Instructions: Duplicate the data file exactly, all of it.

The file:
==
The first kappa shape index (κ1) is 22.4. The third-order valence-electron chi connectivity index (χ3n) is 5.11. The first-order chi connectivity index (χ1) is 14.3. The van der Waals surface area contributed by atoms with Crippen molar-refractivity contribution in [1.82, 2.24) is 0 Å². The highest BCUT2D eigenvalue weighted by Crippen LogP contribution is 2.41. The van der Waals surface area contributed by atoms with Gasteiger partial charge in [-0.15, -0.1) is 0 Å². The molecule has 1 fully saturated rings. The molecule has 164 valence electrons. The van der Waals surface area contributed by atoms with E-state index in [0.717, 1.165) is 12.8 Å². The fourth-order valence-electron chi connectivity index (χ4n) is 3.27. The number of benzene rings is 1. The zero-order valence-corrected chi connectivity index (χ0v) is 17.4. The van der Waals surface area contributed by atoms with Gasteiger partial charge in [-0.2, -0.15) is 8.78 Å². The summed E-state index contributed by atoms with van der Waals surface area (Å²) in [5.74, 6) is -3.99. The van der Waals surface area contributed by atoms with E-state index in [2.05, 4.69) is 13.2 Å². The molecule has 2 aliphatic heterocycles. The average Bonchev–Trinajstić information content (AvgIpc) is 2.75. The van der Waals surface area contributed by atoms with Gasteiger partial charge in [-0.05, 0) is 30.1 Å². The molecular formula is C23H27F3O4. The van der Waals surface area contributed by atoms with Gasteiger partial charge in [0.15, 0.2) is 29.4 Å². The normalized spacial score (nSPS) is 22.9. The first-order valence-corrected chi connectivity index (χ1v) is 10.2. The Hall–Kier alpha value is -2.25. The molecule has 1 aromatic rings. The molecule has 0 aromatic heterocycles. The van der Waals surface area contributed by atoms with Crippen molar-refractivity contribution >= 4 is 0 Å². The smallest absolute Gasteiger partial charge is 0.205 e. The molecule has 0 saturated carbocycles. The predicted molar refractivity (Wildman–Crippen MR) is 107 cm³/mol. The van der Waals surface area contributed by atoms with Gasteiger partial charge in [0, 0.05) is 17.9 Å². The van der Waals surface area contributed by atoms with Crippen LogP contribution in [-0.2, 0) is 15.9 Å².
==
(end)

The first kappa shape index (κ1) is 22.4. The third-order valence-electron chi connectivity index (χ3n) is 5.11. The first-order chi connectivity index (χ1) is 14.3. The van der Waals surface area contributed by atoms with Crippen molar-refractivity contribution in [1.82, 2.24) is 0 Å². The highest BCUT2D eigenvalue weighted by Crippen LogP contribution is 2.41. The van der Waals surface area contributed by atoms with Gasteiger partial charge in [-0.15, -0.1) is 0 Å². The molecule has 1 fully saturated rings. The molecule has 164 valence electrons. The van der Waals surface area contributed by atoms with E-state index in [0.717, 1.165) is 12.8 Å². The fourth-order valence-electron chi connectivity index (χ4n) is 3.27. The number of benzene rings is 1. The zero-order valence-corrected chi connectivity index (χ0v) is 17.4. The van der Waals surface area contributed by atoms with Gasteiger partial charge in [-0.2, -0.15) is 8.78 Å². The summed E-state index contributed by atoms with van der Waals surface area (Å²) in [5.74, 6) is -3.99. The van der Waals surface area contributed by atoms with E-state index in [2.05, 4.69) is 13.2 Å². The molecule has 2 aliphatic heterocycles. The average Bonchev–Trinajstić information content (AvgIpc) is 2.75. The van der Waals surface area contributed by atoms with Gasteiger partial charge in [-0.05, 0) is 30.1 Å². The molecular formula is C23H27F3O4. The van der Waals surface area contributed by atoms with Gasteiger partial charge in [0.15, 0.2) is 29.4 Å². The normalized spacial score (nSPS) is 22.9. The first-order valence-corrected chi connectivity index (χ1v) is 10.2. The Hall–Kier alpha value is -2.25. The molecule has 1 aromatic rings. The molecule has 0 aromatic heterocycles. The van der Waals surface area contributed by atoms with Crippen molar-refractivity contribution >= 4 is 0 Å². The smallest absolute Gasteiger partial charge is 0.205 e. The molecule has 0 saturated carbocycles. The predicted molar refractivity (Wildman–Crippen MR) is 107 cm³/mol. The van der Waals surface area contributed by atoms with Gasteiger partial charge in [0, 0.05) is 17.9 Å². The van der Waals surface area contributed by atoms with Crippen LogP contribution in [-0.2, 0) is 15.9 Å².